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Review of Visualization in the Social Sciences: Main Report## Social StatisticsFigure 11
Graphical methods in statistics have a long, if debated history. Although they appear to be commonplace adjuncts to most methods of statistical analysis, Anscombe (1973) has argued that more should be made of graphs in statistics, whilst Fienberg (1979) has reprimanded statistics for its lack of graphs and graphical experiments. For instance, although graphical methods for continuous data are well developed, similar methods for categorical data are still in their infancy [54]. This situation is slowly being addressed with work such as that located on the Michael Friendly website [54]. There, numerous examples of graphical methods for categorical data can be found (Figure 11). In terms of complex visualization techniques, however, one of the leading uses in social statistics has been in exploratory data analysis (EDA). EDA is an inductive approach to statistical analysis, and can be extremely useful for investigating complex relationships within datasets. This is becoming more essential as the typical social science dataset becomes more complex. Converting these data into useful, meaningful information can be extremely difficult and haphazard (Ondrechen, 1997). Visualization is being used increasingly as a method to overcome these difficulties, with recent software developments providing new tools for visualising multivariate data (Colet & Aaronson, 1995). For instance, Levin & Mitra (1994) describe a curve-fitting visualization programme designed to generate initial parameter estimates for non-linear equations, illustrating the process by modelling mortality data. Non-linear equations are notoriously difficult to solve, since a given equation can have an infinite number of often quite dramatically different solutions, all meeting the same specified goodness-of-fit criteria. Advanced visualization techniques can remove some of the inevitable trial and error process involved in solving such equations. A number of websites exist that promote statistical software packages that explore data in a highly visual way, such as the "Research Issues in Intelligent Data Visualization for Exploration and Communication" website [28]. Another example is the MANET (Missing Are Now Equally Treated) software website [69]. This has been specifically developed to provide highly visible facilities for the graphical exploration of multivariate data whose structure may prevent the use of analytic methods, particularly datasets containing missing values. Although the package is best used with non-spatial data, spatial data can be explored by the use of linked maps. This kind of dynamic mapping represents one of the most innovative uses of visualization in social statistics. Statistical maps have long served as the dominant technique for visualizing social statistics and increasingly statistical programming environments such as S-Plus and XLIS-STAT have been linked to GIS to allow the visualization, exploration and modelling of geographically referenced data (e.g. Gatrell & Bailey, 1996; Haining et al. 1996). This has been termed exploratory spatial data analysis (EDSA). There are now a growing number of software environments available that allow EDSA. Project Argus at Leicester University, [5] has currently developed a series of tools that promote this approach. The key product is the Cartographic Data Visualiser (cdv) developed by Dykes (1996). This is principally a map visualization toolkit with relatively modest computational and statistical capability (Wise et al., 1998). The bulk of cdv's facilities consist of graphical tools for viewing data, including a wide range of mapping options and some traditional graphs (Figure 12). The website includes a set of tutorials on cartographic visualization, some examples and exercises that demonstrate the use of the cdv and free down loadable software. Figure 12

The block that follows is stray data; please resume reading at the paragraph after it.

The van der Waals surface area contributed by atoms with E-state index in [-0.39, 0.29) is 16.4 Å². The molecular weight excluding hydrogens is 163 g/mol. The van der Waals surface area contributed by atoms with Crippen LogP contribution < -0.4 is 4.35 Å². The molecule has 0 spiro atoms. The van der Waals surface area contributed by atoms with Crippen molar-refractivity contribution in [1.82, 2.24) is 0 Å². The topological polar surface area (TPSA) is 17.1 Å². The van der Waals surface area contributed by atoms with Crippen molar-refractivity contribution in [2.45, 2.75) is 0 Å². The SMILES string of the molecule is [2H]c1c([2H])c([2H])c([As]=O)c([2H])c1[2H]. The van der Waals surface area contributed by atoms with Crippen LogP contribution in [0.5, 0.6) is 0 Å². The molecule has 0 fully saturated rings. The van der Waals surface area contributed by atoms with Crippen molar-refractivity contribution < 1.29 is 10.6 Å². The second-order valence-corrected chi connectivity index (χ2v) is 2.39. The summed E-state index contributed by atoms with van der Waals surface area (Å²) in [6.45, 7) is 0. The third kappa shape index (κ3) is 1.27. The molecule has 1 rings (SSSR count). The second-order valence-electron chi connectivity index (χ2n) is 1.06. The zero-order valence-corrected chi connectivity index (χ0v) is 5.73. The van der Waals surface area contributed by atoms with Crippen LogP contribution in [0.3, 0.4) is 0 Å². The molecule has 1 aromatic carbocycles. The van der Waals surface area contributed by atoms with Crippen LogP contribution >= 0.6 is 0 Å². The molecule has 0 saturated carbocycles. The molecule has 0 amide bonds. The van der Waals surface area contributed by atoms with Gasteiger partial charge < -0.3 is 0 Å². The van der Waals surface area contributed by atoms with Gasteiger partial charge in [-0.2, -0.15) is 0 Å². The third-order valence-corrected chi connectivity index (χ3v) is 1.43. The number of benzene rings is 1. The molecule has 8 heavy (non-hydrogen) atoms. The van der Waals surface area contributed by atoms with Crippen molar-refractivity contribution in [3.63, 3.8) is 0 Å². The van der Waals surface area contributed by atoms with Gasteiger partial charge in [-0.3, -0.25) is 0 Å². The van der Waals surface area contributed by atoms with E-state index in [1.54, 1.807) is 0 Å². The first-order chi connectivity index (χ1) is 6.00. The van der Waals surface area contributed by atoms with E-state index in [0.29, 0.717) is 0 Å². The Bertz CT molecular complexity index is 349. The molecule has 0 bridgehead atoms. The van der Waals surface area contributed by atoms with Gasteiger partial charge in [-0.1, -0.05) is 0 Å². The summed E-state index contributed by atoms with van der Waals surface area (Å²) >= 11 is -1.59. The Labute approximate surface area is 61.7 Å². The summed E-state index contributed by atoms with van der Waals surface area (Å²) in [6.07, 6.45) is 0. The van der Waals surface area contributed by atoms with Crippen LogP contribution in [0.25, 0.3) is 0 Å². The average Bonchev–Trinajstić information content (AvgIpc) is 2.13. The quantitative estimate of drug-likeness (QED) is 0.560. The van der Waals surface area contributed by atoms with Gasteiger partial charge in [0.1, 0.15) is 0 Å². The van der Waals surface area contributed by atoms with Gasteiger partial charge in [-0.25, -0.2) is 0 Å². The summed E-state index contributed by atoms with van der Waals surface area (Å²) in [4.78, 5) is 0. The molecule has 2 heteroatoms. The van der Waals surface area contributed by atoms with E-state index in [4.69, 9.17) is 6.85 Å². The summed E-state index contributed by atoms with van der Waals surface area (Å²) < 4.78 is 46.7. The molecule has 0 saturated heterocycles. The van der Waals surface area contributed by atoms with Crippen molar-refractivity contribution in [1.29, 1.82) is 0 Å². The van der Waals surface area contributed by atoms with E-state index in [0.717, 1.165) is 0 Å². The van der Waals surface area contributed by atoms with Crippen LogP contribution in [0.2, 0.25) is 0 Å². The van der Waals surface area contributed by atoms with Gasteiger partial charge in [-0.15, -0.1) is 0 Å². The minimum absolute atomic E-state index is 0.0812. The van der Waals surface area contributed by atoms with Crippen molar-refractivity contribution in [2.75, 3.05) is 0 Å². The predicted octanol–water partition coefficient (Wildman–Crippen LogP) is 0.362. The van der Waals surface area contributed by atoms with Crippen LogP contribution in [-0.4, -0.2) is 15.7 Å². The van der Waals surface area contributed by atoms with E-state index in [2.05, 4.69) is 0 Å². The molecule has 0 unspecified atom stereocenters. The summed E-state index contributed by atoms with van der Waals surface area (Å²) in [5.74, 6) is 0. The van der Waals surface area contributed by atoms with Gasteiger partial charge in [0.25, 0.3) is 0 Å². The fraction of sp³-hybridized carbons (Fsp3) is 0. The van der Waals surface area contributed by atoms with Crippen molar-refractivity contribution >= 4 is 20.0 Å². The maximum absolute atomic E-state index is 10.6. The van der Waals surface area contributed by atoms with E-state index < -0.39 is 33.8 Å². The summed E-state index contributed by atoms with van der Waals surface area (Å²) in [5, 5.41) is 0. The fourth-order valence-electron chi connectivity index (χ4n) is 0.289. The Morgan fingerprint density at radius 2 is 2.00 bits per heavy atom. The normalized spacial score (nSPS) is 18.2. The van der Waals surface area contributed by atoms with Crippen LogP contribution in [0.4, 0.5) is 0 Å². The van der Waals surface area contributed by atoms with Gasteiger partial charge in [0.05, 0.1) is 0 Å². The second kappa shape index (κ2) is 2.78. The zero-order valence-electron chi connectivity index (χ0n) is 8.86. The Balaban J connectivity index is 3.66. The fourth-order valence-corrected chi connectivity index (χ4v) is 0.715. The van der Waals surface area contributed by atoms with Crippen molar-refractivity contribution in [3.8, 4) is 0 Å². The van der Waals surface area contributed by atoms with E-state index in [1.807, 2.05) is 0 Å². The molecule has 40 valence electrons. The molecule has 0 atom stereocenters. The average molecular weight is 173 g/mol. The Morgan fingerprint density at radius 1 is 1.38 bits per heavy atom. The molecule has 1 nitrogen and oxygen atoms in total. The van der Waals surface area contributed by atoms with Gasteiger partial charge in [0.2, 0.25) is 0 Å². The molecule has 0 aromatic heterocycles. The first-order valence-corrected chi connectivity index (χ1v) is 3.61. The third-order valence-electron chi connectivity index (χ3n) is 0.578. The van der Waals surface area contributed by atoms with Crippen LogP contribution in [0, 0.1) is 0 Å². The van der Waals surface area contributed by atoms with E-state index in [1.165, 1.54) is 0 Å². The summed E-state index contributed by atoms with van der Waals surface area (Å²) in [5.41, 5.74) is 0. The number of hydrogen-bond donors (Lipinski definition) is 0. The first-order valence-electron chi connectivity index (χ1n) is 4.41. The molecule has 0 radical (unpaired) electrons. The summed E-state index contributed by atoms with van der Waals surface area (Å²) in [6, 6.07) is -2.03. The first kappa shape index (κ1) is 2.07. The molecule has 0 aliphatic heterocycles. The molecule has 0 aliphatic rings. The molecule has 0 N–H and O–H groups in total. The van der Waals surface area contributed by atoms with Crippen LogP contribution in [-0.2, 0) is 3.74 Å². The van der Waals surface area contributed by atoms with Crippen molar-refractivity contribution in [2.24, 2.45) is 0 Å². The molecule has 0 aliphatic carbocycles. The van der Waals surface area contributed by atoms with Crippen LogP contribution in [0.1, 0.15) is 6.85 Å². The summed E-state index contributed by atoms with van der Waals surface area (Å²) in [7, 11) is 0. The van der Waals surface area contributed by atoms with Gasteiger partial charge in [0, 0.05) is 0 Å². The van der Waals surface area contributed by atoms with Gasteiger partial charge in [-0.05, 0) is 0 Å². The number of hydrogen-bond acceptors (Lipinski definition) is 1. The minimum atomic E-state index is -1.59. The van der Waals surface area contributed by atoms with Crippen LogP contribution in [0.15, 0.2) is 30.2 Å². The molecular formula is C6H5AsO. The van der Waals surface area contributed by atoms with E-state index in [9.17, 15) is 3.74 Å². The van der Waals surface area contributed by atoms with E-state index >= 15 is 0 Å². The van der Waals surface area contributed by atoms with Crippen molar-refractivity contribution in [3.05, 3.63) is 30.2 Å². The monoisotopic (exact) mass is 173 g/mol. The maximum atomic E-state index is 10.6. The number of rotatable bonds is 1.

Therefore, using advanced visualization techniques, EDA and EDSA can act as a means of filtering extremely complex quantitative relationships among data into relatively simple, manipulatable graphical displays (Grande & Robinson, 1992). This has allowed users to interact with their databases in real time, dramatically increasing the amount of information they can extract. However, although visualization can provide a simple yet comprehensive overview of a large dataset, often visualization techniques fail to capture the essence of data trends. In addition, the ability to easily query any part of the data set frequently results in `information overload', and the need, often felt by researchers, to analyse their entire dataset which can be time consuming and can result in diminishing returns (Bormel & Ferguson, 1994). |

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